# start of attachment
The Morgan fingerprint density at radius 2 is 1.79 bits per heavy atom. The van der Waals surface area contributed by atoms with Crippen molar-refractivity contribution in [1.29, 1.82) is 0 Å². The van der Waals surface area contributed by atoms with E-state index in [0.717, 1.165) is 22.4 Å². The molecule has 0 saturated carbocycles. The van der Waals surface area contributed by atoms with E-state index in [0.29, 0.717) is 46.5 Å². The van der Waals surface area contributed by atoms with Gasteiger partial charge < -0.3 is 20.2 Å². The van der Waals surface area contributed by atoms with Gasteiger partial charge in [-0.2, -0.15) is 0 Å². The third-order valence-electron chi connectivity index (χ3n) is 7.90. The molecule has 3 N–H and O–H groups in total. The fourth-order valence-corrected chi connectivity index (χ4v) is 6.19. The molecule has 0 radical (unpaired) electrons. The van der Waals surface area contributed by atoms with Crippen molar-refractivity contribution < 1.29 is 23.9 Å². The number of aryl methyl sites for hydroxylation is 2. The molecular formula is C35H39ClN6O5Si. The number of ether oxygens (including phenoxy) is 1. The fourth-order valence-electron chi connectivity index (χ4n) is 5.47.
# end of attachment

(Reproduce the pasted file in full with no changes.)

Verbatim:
The Morgan fingerprint density at radius 2 is 1.79 bits per heavy atom. The van der Waals surface area contributed by atoms with Crippen molar-refractivity contribution in [1.29, 1.82) is 0 Å². The van der Waals surface area contributed by atoms with E-state index in [0.717, 1.165) is 22.4 Å². The molecule has 0 saturated carbocycles. The van der Waals surface area contributed by atoms with E-state index in [0.29, 0.717) is 46.5 Å². The van der Waals surface area contributed by atoms with Gasteiger partial charge < -0.3 is 20.2 Å². The van der Waals surface area contributed by atoms with Gasteiger partial charge in [-0.2, -0.15) is 0 Å². The third-order valence-electron chi connectivity index (χ3n) is 7.90. The molecule has 3 N–H and O–H groups in total. The fourth-order valence-corrected chi connectivity index (χ4v) is 6.19. The molecule has 0 radical (unpaired) electrons. The van der Waals surface area contributed by atoms with Crippen molar-refractivity contribution < 1.29 is 23.9 Å². The number of aryl methyl sites for hydroxylation is 2. The molecular formula is C35H39ClN6O5Si. The number of ether oxygens (including phenoxy) is 1. The fourth-order valence-electron chi connectivity index (χ4n) is 5.47.